The first prospective study comparing outcomes in patients with pituitary apoplexy—sudden bleeding or death of a pituitary tumor—found that patients managed medically fared as well as those treated surgically in the majority of cases. The multicenter international study, led by Cedars-Sinai investigators, was presented today at the American Association of Neurological Surgeons Scientific Meeting in Los Angeles.
“This is the best data to date on the question of surgery versus medical management in patients with this rare but serious condition,” said Adam Mamelak, MD, co-director of the Pituitary Center and director of the Functional Neurosurgery Program at Cedars-Sinai and lead author of the study. “It demonstrates in a prospective, controlled way what previous studies had begun to suggest, namely that pituitary apoplexy is very rarely a surgical emergency.”
The pituitary gland, located at the base of the brain, controls the function of several hormone-producing glands. Pituitary apoplexy occurs when a benign tumor in the pituitary gland area begins to bleed or dies, causing the tumor to grow and press on the surrounding brain tissues. This, in turn, causes symptoms such as severe headache, fatigue, confusion, and vision problems including vision loss. Most commonly, these tumors are undetected prior to the apoplexy event.
To relieve the pressure on brain tissues and the symptoms of apoplexy, patients can either have the tumor surgically removed or be treated with medications to relieve pain and other symptoms while they wait for it to naturally shrink over time. In both cases, patients generally also need hormone replacement therapy, Mamelak said.
Pituitary apoplexy has long been considered an emergency requiring rapid surgical treatment to achieve best results. Small retrospective studies, where investigators look back at previously collected data, have suggested that pituitary apoplexy patients have equally good outcomes with medical management, but these observations have failed to significantly change clinical practice.
“While we’ve seen a growing trend toward clinicians being a little more comfortable with medical management of pituitary apoplexy, in general, most patients still end up getting surgery,” Mamelak said. “Those small retrospective studies really didn’t move the needle that much.”
To provide a more solid basis for clinical decision making, Mamelak and fellow investigators from the Department of Neurosurgery and the Pituitary Center at Cedars-Sinai—as well as colleagues from 11 other medical centers in North America, Japan, South Korea and Europe—developed the Pituitary Apoplexy Surgical Timing & Outcomes Registry (PASTOR).
The registry enrolled 97 patients with pituitary apoplexy at the time of diagnosis and compared outcomes for the 67 patients who had surgery with those for the 30 patients whose symptoms were medically managed. This type of prospective registry allows investigators to draw stronger conclusions because data collection is the same for all participants.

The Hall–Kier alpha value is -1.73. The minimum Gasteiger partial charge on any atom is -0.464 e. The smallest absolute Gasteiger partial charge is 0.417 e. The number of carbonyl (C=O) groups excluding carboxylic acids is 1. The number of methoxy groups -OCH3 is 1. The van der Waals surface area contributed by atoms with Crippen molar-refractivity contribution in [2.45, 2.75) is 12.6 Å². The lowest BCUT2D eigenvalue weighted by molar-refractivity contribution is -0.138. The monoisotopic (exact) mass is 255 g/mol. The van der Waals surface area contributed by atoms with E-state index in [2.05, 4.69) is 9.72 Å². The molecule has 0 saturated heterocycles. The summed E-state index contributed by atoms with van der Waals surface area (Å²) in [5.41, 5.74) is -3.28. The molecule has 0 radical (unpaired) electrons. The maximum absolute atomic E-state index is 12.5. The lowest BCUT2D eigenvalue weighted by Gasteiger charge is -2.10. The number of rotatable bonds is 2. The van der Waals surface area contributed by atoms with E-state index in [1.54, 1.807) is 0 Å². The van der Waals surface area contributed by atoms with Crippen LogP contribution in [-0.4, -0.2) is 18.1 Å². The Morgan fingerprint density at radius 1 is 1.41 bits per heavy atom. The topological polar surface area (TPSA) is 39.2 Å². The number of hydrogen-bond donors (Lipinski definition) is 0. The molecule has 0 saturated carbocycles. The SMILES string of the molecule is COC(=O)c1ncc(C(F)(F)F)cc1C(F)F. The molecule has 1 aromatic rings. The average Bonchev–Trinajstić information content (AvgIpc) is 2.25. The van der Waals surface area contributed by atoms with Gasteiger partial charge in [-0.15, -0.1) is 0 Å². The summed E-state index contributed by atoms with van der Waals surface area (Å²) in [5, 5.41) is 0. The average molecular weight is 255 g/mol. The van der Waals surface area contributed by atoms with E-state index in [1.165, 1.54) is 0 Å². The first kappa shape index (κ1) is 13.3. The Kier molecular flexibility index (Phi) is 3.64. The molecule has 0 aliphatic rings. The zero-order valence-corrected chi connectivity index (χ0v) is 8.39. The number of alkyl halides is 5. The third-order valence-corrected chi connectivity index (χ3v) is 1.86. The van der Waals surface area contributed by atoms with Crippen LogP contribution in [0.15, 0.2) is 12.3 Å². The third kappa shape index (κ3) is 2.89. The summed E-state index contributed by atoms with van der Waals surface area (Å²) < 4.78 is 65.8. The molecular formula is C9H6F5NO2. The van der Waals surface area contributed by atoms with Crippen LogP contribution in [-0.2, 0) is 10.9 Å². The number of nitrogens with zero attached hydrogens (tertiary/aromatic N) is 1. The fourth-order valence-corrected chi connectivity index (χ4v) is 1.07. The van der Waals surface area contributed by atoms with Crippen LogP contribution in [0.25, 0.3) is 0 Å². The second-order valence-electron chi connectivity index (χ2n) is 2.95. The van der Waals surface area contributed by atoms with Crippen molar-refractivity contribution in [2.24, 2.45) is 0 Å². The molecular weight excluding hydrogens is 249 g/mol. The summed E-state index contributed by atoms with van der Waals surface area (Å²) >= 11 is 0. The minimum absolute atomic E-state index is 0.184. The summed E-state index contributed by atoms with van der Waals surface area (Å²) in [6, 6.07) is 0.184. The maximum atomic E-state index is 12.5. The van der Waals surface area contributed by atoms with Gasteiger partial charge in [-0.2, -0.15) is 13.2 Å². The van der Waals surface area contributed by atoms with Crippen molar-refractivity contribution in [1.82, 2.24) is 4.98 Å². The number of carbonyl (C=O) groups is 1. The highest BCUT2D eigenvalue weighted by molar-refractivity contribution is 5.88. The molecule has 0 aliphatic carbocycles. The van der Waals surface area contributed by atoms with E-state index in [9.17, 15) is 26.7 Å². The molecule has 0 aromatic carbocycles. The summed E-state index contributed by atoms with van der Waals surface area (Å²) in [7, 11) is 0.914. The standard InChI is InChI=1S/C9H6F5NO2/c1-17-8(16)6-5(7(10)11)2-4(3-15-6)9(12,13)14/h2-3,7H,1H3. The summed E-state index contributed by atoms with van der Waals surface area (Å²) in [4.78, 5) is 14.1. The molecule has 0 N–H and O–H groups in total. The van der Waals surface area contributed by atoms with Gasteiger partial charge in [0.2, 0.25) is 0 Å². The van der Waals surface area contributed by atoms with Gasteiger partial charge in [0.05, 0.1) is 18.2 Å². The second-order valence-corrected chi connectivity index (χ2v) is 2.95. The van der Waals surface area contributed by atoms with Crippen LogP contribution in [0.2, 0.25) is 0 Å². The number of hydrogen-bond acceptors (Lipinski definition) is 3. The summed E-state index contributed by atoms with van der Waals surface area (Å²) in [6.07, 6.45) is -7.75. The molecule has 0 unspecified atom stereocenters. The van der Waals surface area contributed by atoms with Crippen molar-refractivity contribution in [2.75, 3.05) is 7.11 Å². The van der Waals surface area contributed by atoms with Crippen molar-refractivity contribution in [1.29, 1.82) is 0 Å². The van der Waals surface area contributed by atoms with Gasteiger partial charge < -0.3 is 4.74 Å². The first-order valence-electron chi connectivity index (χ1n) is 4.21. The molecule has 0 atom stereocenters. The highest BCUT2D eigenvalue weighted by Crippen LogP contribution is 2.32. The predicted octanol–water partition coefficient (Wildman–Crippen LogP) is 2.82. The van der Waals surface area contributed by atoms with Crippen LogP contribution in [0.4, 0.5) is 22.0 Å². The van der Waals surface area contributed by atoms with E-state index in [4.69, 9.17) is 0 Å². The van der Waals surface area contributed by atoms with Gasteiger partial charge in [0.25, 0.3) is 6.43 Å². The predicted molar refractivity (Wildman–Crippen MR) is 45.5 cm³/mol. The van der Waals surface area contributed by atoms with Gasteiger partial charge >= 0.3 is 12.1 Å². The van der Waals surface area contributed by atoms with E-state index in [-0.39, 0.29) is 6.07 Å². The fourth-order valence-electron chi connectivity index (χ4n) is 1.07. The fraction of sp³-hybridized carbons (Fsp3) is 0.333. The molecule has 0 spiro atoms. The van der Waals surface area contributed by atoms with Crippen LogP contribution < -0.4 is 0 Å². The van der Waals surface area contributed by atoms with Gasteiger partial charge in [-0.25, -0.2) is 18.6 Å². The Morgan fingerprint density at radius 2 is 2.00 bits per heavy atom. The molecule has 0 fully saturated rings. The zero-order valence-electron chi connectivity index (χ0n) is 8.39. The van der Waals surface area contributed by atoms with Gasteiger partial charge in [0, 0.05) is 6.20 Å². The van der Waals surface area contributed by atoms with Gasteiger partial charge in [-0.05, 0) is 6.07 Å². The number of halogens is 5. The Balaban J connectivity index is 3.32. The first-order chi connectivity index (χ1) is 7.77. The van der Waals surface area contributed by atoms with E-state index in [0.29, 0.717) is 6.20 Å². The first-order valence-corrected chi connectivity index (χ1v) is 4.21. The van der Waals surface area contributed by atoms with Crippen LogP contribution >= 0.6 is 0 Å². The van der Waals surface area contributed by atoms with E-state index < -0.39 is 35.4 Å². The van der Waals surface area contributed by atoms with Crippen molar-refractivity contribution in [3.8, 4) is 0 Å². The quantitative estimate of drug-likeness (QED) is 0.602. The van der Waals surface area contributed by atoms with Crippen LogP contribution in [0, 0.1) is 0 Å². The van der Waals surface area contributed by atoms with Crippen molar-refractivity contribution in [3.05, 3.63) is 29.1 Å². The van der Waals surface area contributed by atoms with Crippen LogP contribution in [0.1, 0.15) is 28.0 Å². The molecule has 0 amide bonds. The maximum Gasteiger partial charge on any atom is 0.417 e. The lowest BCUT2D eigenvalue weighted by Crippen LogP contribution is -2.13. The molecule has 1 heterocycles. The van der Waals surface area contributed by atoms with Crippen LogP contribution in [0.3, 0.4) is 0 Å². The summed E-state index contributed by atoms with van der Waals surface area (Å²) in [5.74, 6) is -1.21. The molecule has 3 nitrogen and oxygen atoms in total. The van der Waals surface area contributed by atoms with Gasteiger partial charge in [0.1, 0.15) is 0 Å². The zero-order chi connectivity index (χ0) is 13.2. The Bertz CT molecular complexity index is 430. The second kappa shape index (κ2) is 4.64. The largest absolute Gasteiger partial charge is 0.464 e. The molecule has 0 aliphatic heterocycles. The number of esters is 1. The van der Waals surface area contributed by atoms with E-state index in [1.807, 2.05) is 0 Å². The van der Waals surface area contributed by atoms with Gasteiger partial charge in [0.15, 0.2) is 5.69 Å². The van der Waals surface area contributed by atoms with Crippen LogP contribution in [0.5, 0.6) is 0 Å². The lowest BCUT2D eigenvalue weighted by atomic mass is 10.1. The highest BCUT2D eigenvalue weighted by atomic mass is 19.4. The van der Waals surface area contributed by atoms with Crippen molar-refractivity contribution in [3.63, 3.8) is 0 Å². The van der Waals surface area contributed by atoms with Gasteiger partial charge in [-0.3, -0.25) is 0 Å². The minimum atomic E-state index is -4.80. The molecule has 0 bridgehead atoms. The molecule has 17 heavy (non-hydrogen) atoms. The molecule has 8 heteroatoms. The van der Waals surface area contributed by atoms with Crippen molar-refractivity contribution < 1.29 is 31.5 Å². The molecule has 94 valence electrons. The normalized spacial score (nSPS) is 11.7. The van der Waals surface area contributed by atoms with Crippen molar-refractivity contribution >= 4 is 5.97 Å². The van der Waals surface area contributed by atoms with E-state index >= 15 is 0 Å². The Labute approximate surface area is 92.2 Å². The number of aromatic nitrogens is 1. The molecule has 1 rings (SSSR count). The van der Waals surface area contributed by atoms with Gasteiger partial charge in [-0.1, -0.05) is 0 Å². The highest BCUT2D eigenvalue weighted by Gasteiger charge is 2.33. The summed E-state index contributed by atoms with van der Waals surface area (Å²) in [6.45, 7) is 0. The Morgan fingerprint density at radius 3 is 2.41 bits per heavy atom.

Investigators found that:
- Length of hospital stay was the same for patients who had surgery as for those who did not.
- Patients who had surgery experienced the same outcomes whether they had surgery right away or days after the onset of symptoms.
- There were no statistically significant differences in hormone function, vision or quality of life between the two groups of patients three and six months after treatment.
Mamelak noted that patients experiencing more severe vision symptoms were more likely to have surgery than those experiencing milder symptoms, but that surgery didn’t necessarily lead to better outcomes.
“Cedars-Sinai and the other sites taking part in this study all have expert pituitary neurosurgery and endocrinology teams, which could help account for the positive outcomes experienced by surgical patients,” said Keith L. Black, MD, chair of the Department of Neurosurgery and the Ruth and Lawrence Harvey Chair in Neuroscience at Cedars-Sinai. “A wealth of solid research tells us that outcomes from pituitary surgery are directly tied to surgical experience.”
Mamelak said that further research specifically looking at outcomes for people with visual field deficits would be needed to determine whether surgery is best in those cases. Meanwhile, the current findings could especially benefit medical centers that do not have the expertise to surgically treat pituitary tumors.
“These findings take some of the urgency out of managing these cases,” Mamelak said. “Clinicians at these centers now know that they can safely manage these patients medically and transfer them when it’s reasonable and available, or allow patients to forgo surgery entirely if they are comfortable with that.”
Also at the conference:
- David Skaggs, MD, executive vice chair of the Department of Orthopaedics at Cedars-Sinai and director of Pediatric Orthopaedics at Cedars-Sinai Guerin Children’s, can discuss the future of pediatric spine surgery.
- Wouter Schievink, MD, director of the Microvascular Neurosurgery Program at Cedars-Sinai, can discuss diagnosis and management of headache in patients with spontaneous intracranial hypotension, in which the pressure of cerebrospinal fluid inside the skull is lower than normal.
- Chirag Patil, MD, director of the Center for Neurosurgical Outcomes Research at Cedars-Sinai, can discuss outcomes and mortality in older patients who undergo surgical evacuation of subdural hematoma, where a blood clot places pressure on the brain.